The only unknown here is Jackson Carman, who looks ticketed for the left guard job. Carman played a bit as a rookie and had shaky moments. The Bengals will hope he takes a second-year leap to at least become an average player. If that’s the one weak spot, this is still a much-improved unit.
If he takes a step too, then we’re really cooking with gas.
Dolphins skill-position players
Tyreek Hill is the type of wide receiver who changes the math for opposing defenses and the rare No. 1 wideout who will actually make the coverage assignments of his teammates dramatically easier. We talk about that all the time but rarely does it work out in practice.
Hill is one-of-one when it comes to big-play speed, both horizontally and vertically.
In addition to the productivity he’ll bring to the table in Miami he will be a multiplying presence for Jaylen Waddle and Mike Gesicki. The farther Waddle gets from his collegiate injury, the better he gets. Don’t be surprised if by 2023 we’re regarding this duo as a 1A/1B type of tandem.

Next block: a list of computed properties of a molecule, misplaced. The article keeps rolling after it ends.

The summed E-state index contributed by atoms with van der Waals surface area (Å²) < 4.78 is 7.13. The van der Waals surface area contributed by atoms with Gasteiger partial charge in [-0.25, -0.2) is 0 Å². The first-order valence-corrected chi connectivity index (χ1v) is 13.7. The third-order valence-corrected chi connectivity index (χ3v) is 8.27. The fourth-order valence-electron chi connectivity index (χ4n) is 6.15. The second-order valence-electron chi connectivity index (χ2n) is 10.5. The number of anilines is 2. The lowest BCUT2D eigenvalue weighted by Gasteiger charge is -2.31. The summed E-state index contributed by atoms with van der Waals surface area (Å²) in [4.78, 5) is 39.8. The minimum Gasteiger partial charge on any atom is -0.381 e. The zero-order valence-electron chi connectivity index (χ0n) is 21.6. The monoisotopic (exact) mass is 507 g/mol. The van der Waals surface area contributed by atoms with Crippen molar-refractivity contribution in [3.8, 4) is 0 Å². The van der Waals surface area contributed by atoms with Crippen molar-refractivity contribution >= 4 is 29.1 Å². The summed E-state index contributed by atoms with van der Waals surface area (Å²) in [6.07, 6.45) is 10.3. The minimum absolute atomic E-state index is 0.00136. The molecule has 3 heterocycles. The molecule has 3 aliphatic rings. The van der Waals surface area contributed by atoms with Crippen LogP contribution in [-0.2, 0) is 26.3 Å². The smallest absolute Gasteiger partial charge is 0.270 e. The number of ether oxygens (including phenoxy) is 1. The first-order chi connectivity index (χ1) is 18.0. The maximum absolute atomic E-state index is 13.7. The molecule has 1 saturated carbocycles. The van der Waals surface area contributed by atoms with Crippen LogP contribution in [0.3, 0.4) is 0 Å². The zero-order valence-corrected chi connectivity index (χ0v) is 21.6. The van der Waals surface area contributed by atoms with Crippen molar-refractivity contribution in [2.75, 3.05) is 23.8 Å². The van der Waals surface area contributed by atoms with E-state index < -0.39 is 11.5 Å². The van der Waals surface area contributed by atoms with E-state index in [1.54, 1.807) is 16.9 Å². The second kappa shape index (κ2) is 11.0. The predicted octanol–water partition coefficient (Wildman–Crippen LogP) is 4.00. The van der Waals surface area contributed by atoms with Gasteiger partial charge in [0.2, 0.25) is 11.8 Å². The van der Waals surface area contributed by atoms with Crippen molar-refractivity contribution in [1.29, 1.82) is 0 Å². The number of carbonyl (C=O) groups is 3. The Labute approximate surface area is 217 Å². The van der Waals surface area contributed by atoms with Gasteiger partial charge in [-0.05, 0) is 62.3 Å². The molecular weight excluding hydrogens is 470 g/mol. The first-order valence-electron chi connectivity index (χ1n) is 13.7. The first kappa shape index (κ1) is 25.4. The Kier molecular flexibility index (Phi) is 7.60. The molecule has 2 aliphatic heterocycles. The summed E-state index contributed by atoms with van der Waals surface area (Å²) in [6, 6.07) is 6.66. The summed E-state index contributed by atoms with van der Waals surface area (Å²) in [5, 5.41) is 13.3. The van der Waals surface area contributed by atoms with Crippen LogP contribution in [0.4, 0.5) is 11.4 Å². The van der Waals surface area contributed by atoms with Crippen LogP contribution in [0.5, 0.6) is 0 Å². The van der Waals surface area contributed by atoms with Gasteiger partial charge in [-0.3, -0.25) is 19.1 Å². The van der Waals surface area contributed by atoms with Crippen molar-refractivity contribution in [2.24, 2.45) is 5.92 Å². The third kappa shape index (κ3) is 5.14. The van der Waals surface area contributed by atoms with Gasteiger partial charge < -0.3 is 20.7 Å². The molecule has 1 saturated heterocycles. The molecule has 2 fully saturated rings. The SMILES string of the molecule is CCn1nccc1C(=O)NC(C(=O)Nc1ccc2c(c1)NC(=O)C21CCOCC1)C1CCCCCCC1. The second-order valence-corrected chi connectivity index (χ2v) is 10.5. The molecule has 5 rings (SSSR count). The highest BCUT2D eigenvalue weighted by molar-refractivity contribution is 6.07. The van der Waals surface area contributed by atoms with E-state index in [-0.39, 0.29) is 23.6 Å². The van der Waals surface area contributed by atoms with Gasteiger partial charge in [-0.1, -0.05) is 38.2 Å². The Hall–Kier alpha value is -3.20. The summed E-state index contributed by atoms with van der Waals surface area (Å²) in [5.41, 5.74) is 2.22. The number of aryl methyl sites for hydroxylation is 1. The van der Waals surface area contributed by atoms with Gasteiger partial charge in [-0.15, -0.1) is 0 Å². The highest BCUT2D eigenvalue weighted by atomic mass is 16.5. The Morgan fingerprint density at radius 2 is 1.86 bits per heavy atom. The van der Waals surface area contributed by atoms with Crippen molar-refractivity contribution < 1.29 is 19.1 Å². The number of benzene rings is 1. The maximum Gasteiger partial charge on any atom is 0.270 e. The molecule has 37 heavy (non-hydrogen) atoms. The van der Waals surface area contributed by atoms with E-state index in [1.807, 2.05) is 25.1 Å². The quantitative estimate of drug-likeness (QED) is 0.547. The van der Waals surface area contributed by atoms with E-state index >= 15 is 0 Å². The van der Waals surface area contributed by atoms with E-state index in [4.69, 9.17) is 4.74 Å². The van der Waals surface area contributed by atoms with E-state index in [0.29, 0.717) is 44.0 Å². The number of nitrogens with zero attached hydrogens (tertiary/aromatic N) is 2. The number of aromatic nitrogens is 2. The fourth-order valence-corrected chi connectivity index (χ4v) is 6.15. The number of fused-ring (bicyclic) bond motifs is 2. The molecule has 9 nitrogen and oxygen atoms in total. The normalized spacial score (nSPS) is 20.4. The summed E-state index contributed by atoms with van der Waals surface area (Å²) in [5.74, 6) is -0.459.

While he won’t be ticketed for a major role, having a slot player like Cedrick Wilson makes this pass-catching corps that much deeper. This team was having to reach in the bag for guys like Mack Hollins at times the last few years. Wilson is a passable starting inside man and a good rotational option.
Rounding out the depth chart is rookie Erik Ezukanma and Trent Sherfield, who followed Mike McDaniel from San Francisco.
The running back position got a complete facelift. Good luck trying to figure this rotation out in fantasy football but there is no debate that a depth chart led by Chase Edmonds, Raheem Mostert and Sony Michel is leaps and bounds better than what the 2021 Dolphins ran with. Edmonds got a nice deal early in free agency and could end up being a big winner in fantasy if Mostert isn’t healthy.
If Tua Tagovailoa is even an average starting quarterback the Dolphins are going to be a top-17 offense. That’s better than what we’ve seen in recent years. The front office even fortified the offensive line to make his life easier. No more excuses here.